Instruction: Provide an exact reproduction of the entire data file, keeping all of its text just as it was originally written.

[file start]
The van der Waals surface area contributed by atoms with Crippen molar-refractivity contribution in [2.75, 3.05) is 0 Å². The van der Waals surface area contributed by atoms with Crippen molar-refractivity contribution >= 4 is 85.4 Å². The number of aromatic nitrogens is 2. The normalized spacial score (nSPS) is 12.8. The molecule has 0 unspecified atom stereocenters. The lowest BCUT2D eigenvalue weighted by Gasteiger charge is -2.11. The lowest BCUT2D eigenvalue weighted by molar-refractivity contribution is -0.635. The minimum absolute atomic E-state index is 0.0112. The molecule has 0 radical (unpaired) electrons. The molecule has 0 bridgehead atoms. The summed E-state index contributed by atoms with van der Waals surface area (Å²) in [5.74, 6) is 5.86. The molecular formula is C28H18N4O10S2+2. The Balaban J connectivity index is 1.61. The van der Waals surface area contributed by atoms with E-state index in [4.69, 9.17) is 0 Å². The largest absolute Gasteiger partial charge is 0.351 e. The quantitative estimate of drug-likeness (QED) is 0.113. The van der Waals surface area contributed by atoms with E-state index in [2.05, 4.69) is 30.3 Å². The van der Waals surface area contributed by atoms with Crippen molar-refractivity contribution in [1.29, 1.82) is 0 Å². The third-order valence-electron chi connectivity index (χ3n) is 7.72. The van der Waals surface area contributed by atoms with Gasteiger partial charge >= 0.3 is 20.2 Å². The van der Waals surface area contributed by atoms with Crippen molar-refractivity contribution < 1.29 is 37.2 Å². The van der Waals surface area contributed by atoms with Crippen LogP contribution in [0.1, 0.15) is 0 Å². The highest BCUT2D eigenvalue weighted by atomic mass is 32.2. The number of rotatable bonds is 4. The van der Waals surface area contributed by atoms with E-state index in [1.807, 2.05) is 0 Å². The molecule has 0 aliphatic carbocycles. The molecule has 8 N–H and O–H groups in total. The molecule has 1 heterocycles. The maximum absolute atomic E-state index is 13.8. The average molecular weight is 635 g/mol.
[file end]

The van der Waals surface area contributed by atoms with Crippen molar-refractivity contribution in [2.75, 3.05) is 0 Å². The van der Waals surface area contributed by atoms with Crippen molar-refractivity contribution >= 4 is 85.4 Å². The number of aromatic nitrogens is 2. The normalized spacial score (nSPS) is 12.8. The molecule has 0 unspecified atom stereocenters. The lowest BCUT2D eigenvalue weighted by Gasteiger charge is -2.11. The lowest BCUT2D eigenvalue weighted by molar-refractivity contribution is -0.635. The minimum absolute atomic E-state index is 0.0112. The molecule has 0 radical (unpaired) electrons. The molecule has 0 bridgehead atoms. The summed E-state index contributed by atoms with van der Waals surface area (Å²) in [5.74, 6) is 5.86. The molecular formula is C28H18N4O10S2+2. The Balaban J connectivity index is 1.61. The van der Waals surface area contributed by atoms with E-state index in [4.69, 9.17) is 0 Å². The largest absolute Gasteiger partial charge is 0.351 e. The quantitative estimate of drug-likeness (QED) is 0.113. The van der Waals surface area contributed by atoms with E-state index in [2.05, 4.69) is 30.3 Å². The van der Waals surface area contributed by atoms with Crippen molar-refractivity contribution in [1.29, 1.82) is 0 Å². The third-order valence-electron chi connectivity index (χ3n) is 7.72. The van der Waals surface area contributed by atoms with Gasteiger partial charge >= 0.3 is 20.2 Å². The van der Waals surface area contributed by atoms with Crippen molar-refractivity contribution < 1.29 is 37.2 Å². The van der Waals surface area contributed by atoms with Crippen LogP contribution in [0.1, 0.15) is 0 Å². The highest BCUT2D eigenvalue weighted by atomic mass is 32.2. The number of rotatable bonds is 4. The van der Waals surface area contributed by atoms with E-state index in [1.807, 2.05) is 0 Å². The molecule has 0 aliphatic carbocycles. The molecule has 8 N–H and O–H groups in total. The molecule has 1 heterocycles. The maximum absolute atomic E-state index is 13.8. The average molecular weight is 635 g/mol.